Via: Wall Street Journal:
Microsoft helped the New York Police Department build a surveillance and intelligence sharing network to fight terrorism and help investigators solve crimes. Now the NYPD will get a hefty cut of the revenue as the partners prepare to jointly market the intelligence system to other police departments around the world.
Microsoft finished work on the NYPD’s Domain Awareness System in October. The software allows investigators to simultaneously view video gathered from the city’s thousands of cameras and information culled from 911 calls and public records.
Microsoft will now share 30% of the revenue with the city as the company sells the technology to police forces around the country and in allied countries, according to Mike McDuffie, vice-president for Americas services, sales and business development at Microsoft, and a former general in the U.S. Army.
“We hope to make back everything we spent,” Mayor Michael Bloomberg said at a press conference Wednesday at the Lower Manhattan Security Coordination Center, in front of a wall of blinking surveillance feeds. That amount would be as much as $40 million, including the cost of labor by city employees, Bloomberg said.
The partnership is an example of how an enterprise, such as the city of New York, can derive revenue from the software tools that it creates for its own use.
The deal represents a windfall for the city at time when it is strapped for cash. It’s the first time Microsoft has shared revenue with a public sector client that hired the company to develop a product, McDuffie said.
NYPD, Microsoft Hope to Make a Mint Off New Surveillance System
Via: Atlantic Wire:
The new data analysis system New York police department unveiled Monday not only monitors images from surveillance cameras, license plate scanners, and myriad other data streams citywide, in real time, it also has the power to make the NYPD money. The department developed the so called Domain Awareness System in partnership with Microsoft, and every time Microsoft sells a system, NYPD will get 30 percent of the sale, Mayor Michael Bloomberg announced on Wednesday.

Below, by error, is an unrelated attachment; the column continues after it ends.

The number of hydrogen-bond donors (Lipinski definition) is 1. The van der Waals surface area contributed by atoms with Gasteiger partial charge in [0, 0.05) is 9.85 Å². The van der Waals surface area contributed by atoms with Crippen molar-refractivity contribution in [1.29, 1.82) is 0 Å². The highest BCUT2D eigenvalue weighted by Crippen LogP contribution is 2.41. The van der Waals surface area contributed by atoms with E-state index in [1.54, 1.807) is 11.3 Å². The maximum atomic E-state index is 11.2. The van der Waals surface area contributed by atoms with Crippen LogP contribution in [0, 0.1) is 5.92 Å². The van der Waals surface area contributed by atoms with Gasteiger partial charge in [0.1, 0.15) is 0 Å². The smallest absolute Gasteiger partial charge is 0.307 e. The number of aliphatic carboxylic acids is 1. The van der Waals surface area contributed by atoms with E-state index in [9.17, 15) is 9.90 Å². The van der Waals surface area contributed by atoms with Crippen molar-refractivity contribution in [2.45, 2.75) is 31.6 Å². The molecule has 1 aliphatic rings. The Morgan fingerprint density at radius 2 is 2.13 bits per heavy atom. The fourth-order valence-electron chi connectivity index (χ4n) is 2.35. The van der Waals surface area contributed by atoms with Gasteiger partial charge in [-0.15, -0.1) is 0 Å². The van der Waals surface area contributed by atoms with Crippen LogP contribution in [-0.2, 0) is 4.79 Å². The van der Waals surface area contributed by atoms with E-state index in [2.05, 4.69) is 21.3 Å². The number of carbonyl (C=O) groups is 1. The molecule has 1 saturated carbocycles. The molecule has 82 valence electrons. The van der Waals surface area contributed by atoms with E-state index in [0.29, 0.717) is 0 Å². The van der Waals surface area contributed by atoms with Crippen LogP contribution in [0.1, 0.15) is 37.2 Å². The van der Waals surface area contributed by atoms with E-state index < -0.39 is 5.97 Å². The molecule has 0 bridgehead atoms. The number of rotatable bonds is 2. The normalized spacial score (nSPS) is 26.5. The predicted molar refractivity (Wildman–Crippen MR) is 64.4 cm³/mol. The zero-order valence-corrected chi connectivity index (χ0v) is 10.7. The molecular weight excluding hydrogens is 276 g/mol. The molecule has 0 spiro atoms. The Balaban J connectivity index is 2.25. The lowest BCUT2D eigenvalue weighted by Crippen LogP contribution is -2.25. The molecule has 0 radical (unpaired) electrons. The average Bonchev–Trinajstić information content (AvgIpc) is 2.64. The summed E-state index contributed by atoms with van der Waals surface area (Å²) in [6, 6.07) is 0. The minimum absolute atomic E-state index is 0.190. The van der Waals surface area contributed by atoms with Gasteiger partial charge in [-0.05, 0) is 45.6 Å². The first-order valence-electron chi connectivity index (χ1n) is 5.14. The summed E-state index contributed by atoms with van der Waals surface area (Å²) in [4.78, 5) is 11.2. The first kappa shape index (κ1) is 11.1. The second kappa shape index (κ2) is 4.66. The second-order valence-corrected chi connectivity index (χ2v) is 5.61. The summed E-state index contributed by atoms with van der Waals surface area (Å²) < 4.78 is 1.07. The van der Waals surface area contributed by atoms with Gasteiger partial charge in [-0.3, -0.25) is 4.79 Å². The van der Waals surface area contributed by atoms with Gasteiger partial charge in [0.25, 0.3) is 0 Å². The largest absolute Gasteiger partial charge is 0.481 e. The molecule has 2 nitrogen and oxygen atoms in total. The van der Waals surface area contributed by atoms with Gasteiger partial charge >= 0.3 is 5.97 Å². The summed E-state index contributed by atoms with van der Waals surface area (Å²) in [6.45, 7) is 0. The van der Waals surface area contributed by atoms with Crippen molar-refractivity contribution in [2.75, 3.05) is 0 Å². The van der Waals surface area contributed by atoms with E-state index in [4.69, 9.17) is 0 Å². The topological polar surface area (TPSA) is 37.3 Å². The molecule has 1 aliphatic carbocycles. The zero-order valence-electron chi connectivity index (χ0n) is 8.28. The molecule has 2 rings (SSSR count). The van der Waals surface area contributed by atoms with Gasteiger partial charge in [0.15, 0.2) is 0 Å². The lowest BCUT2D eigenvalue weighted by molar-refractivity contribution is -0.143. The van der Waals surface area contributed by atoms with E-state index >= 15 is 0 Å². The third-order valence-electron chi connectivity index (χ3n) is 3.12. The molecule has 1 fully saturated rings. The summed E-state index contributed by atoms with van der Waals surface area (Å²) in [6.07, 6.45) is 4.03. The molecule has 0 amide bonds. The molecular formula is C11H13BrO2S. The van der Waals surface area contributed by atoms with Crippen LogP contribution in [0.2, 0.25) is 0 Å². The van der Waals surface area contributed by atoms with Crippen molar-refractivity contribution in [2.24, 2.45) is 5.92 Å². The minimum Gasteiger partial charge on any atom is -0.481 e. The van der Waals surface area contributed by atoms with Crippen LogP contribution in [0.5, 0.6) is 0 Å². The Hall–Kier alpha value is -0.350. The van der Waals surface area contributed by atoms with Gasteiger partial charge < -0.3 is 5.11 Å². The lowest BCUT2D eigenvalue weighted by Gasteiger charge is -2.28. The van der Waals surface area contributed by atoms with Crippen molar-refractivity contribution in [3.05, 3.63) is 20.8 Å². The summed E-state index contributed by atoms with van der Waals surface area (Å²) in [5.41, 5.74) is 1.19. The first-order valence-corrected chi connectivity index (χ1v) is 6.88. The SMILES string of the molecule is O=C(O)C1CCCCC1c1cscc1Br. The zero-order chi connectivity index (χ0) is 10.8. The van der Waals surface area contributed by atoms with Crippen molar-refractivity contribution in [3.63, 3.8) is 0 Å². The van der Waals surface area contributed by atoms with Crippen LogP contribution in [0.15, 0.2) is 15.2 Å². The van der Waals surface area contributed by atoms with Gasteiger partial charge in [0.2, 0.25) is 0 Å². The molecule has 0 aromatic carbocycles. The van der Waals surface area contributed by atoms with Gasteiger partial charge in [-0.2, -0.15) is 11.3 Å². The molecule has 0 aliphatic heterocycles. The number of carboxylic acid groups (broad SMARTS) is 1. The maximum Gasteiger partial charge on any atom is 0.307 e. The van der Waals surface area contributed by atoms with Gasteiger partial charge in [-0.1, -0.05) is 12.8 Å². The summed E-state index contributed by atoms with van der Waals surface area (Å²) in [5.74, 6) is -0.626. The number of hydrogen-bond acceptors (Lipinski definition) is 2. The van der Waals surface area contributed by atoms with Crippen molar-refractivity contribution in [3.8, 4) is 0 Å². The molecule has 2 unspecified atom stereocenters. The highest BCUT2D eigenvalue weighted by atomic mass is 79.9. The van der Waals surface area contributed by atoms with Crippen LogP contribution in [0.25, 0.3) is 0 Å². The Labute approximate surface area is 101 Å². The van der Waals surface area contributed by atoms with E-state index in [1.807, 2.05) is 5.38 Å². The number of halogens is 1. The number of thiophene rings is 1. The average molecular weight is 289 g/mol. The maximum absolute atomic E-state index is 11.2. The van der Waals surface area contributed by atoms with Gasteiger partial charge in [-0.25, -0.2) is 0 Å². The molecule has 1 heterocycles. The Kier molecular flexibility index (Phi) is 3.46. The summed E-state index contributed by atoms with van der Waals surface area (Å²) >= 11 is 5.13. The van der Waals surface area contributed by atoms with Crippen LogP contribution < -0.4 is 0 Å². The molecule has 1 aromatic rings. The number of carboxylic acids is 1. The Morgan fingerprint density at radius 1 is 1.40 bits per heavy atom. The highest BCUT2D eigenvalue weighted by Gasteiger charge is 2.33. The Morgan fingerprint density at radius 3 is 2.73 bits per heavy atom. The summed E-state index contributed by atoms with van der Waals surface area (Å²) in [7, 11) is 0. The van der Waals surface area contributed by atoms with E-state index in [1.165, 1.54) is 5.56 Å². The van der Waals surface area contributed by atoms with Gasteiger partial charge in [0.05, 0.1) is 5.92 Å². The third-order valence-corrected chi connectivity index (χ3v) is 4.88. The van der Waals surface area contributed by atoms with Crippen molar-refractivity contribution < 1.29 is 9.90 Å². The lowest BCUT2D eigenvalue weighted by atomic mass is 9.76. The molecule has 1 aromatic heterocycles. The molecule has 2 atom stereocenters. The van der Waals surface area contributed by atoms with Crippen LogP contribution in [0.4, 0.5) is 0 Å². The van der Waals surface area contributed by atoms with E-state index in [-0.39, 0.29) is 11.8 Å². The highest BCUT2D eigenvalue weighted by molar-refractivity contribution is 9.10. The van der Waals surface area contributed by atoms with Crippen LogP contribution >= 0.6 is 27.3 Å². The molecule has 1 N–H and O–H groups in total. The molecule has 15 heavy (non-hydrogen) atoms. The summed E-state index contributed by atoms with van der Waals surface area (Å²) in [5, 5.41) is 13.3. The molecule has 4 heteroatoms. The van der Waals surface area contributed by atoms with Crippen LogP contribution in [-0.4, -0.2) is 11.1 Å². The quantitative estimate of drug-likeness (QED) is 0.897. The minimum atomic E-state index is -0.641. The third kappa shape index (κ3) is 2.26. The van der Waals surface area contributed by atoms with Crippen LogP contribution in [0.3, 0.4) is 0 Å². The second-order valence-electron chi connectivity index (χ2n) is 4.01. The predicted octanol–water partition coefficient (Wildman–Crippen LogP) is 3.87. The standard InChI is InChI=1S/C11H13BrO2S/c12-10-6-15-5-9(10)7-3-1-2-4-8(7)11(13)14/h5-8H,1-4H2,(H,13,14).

The new system doesn’t add any new surveillance input, but it makes processing and analyzing the existing data — including streams from public and private security cameras and sensors, maps, and city records — way more powerful. “The system allows investigators to instantly see information including arrest records, 911 calls associated with a suspect and related crimes occurring in a particular area, according to the [NYPD] statement,” Bloomberg’s Chris Dolmetsch and Henry Goldman report. “It also allows investigators to map crimes to reveal patterns and track where a car associated with a suspect is located and has been in the past.”
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